GE, Exxon, 10 Other Major Corporations Paid Negative Tax Rate
As billionaire investor Warren Buffett likes to point out, he pays a lower annual tax rate on the tens of millions of dollars he earns than does his secretary, who makes $60,000 a year. It's an illustration, he says, of how the backward and loophole-ridden the US tax system is.
Here's another: Between 2008 and 2010, a dozen major US corporations—including General Electric, ExxonMobil, and Verizon—paid a negative tax rate, despite collectively recording $171 billion in pretax US profits, according to an analysis by Citizens for Tax Justice. Taken together, these companies' tax burden was -$2.5 billion, and ten of the companies recorded at least one no-tax year between 2008 and 2010.
Here's more from CTJ:
Not a single one of the companies paid anything close to the 35 percent statutory tax rate. In fact, the "highest tax" company on our list, Exxon Mobil, paid an effective three-year tax rate of only 14.2 percent. That’s 60 percent below the 35 percent rate that companies are supposed to pay. And over the past two years, Exxon Mobil’s net tax on its $9.9 billion in U.S. pretax profits was a minuscule $39 million, an effective tax rate of only 0.4 percent.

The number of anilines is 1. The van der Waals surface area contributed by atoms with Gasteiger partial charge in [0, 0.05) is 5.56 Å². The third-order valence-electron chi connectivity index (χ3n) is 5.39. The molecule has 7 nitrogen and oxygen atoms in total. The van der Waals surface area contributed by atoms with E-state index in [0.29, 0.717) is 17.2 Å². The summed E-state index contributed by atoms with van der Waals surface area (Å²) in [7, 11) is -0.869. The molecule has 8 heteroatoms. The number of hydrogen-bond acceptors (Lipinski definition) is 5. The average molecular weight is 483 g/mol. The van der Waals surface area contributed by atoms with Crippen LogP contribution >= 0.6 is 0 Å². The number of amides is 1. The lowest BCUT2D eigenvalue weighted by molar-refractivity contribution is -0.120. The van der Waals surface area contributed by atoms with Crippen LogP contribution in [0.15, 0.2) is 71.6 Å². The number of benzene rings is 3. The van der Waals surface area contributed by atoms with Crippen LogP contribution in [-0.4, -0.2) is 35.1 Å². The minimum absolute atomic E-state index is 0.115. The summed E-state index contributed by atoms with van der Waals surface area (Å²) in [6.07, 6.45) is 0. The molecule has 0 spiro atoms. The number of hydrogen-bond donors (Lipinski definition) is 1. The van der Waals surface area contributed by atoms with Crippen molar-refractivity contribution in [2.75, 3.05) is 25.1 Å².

Had these 12 companies paid the full 35 percent corporate tax, their federal income taxes over the three years would have totaled $59.9 billion. Instead, they enjoyed so many tax subsidies that they paid $62.4 billion less than that.
If just these 12 companies had paid at a 35 percent tax rate over the past three years, total federal revenues from corporate taxes would have been 12 percent higher than they actually were.
Here's the data from the CTJ analysis:
CTJ's report comes as President Obama and Congress eye changes to the nation's corporate tax code. The president says he wants to eliminate the many loopholes American companies use to reduce their tax liabilities, but offset those changes by lowering the overall corporate tax rate—what are called "revenue neutral" reforms. For their part, Republicans simply want to lower taxes across the board, for individuals and corporations alike; they say American companies already pay too much when compared with competitors in the rest of the world.
Not so, according to CTJ. "These 12 companies are just the tip of an iceberg of widespread corporate tax avoidance," Bob McIntyre, CTJ's director, said in a statement. "Our elected officials have a duty to the American public to make reducing or eliminating the vast array of corporate tax subsidies the centerpiece of any deficit-reduction strategy."